Arduino and Zigbee: CC2530

 This is one of the DIY examples we can do for the internet of things, and the one I implemented in my home. The objective was to make a light turn on or off, and having a radio switch sending the ON or OFF command through the air. 



There are many reasons why anybody would want to do something like this. Mine was that I a garage,  a corridor, and  some stairs in between with lights on them. I have movement sensors both in the garage and the corridor (because both the garage and the corridor have their respective lights), but I needed to have the lights from the stairs to turn on from BOTH the movement sensors. Instead of running 220v cables through the walls from both movement sensors, I've connected both movement sensors with zigbee-enabled radios hooked up to arduinos, and the zigbee coordinator right by the lights to be turned on at the stairs. With this, these lights turn on from both directions (coming down to the garage, or going up from it). 


The devices I used was the CC2530 radios from Texas Instruments. In the picture above we can see the arduino Uno used, as well as the radio transceiver coupled onto its development board. This transceiver has a range of 1.5km (if I remember correctly) in straight line, so I pretty much love the range. This ends up being the reason for doing this with Zigbee and not with other enabling communication technologies like Bluetooth or Wifi.  We can see better the radio in the following picture:


 There are many ways we could approach the problem with this hardware. We do not need to deploy the hardware on sight with the development board, but you can choose to do so (I wanted to save this board for future developments). Another design choice of yours is whether to simply bypass the arduino altogether and develop the entire code for the microcontroller CC2530. I did both options, but I ended up choosing this one. The vendor of this chip provides some code examples for you to deploy with IAR workbench with 8051 addon (the family of the processor of CC2530), and it brings binaries of firmware for you to directly deploy into the devices (containing either the zigbee coordinator or the zigbee router profiles). I developed the code in IAR, deployed it, and even though I could bypass the use of another microcontroller in this (hence less hardware and energy spent), the problem of buying hardware from China is that the development board is not the same as of Texas Instruments. Because of that, all the examples of Z-Stack provided by TI for this Chip do not suffice, and Therefore I prefer deploying another microcontroller and have the transceiver behaving as expected, rather than having things not working and not knowing exactly why.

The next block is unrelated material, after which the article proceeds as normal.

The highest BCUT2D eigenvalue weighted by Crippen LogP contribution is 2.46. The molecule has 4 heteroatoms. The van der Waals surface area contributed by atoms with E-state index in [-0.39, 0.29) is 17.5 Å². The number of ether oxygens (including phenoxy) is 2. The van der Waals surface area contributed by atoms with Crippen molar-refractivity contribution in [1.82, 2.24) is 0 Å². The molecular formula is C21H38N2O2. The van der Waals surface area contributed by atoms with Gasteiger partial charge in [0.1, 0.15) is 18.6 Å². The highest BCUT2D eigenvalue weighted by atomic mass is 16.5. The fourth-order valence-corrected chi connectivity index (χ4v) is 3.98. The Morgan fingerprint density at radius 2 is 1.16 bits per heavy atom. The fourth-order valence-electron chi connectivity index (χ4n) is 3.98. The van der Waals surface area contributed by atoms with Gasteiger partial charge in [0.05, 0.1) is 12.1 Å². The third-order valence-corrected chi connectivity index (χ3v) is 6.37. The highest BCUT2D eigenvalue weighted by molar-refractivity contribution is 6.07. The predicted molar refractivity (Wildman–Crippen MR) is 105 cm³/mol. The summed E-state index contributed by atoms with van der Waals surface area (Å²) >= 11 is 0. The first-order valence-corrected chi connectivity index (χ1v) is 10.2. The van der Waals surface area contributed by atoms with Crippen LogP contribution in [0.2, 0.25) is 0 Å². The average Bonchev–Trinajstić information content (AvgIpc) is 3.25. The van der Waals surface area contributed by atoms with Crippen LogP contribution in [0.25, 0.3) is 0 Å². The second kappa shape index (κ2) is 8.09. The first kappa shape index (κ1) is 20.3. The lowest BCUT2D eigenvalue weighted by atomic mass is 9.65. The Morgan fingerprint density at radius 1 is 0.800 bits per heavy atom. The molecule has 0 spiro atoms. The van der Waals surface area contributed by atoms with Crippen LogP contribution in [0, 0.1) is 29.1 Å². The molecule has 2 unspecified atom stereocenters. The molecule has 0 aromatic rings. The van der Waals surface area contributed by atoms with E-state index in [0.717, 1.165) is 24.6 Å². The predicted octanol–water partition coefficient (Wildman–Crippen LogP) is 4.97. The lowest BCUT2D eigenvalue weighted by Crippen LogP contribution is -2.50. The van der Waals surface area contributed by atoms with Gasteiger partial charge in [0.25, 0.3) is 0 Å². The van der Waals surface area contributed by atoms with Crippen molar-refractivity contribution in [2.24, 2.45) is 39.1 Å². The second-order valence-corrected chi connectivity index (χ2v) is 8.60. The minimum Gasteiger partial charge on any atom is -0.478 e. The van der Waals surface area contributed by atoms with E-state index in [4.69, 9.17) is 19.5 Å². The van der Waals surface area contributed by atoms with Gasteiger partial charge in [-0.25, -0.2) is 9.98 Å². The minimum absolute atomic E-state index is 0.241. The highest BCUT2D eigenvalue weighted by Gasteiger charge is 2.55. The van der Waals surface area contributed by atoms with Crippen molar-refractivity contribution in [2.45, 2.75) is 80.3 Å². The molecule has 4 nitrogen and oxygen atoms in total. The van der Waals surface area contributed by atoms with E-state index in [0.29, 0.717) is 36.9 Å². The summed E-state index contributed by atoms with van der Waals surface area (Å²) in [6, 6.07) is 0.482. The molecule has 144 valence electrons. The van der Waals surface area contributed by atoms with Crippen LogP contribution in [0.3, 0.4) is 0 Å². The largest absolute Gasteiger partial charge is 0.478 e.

The receptor, turning on/off the light, with the zigbee coordinator profile:




 In the above picture I am using the CC2530 without the development board, a 5v relay to act on the lights (turn them on or off), and a power transformer (step down voltage from 220v to 5v), provided that we are powering the circuit with the main current and not with batteries. These are the commands sent by the sender/switch, which gives the commands:



The sender, the switch giving the commands to the light receptor, with the zigbee router profile:



For you to understand the switch, and why the choice of electronic components I did, I have to clarify some things. First, I want the arduino and CC2530 to be permanently turned on, but I want to have the command being sent with a current coming from  a 220v wire provenient from a movement sensor:


So, I have two considerations right here. The first one is that I need to have a power step transformer (step down from 220v AC to 5v DC). The second thing is that because I have to have two power transformers (one for arduino + CC2530, another for 220v signal control), the base line (ground) will likely not be the same, and because of that, the arduino will misbehave when receiving (or not) this electrical 5v+ signal. Arduino needs to have the same 0 or 5 volts coming from the same energy source with the same ground. To solve this second issue, I chose to apply a relay, with a transistor and a resistor (and that is what you see two pictures above, for the sender):



(PIN 2 is the control pin I used in the arduino to read whether the light should be turned on or not). The GND and VCC from the picture are the 220v coming from the main power, which originate from the movement sensor. The transistor used is the BC547 NPN bipolar, coupled with a 10K ohm resistor. Basically what this does is whenever the relay is powered on by the movement sensor, the arduino receives 5v control signal that it understands (regulated by itself). Now soldered, outside the breadboard :)   :




The result, after assembed, and ready for deployment:





CODE:    :)

ArduinoLight.ino   ArduinoSwitch.ino



Published by fxsf às 01:20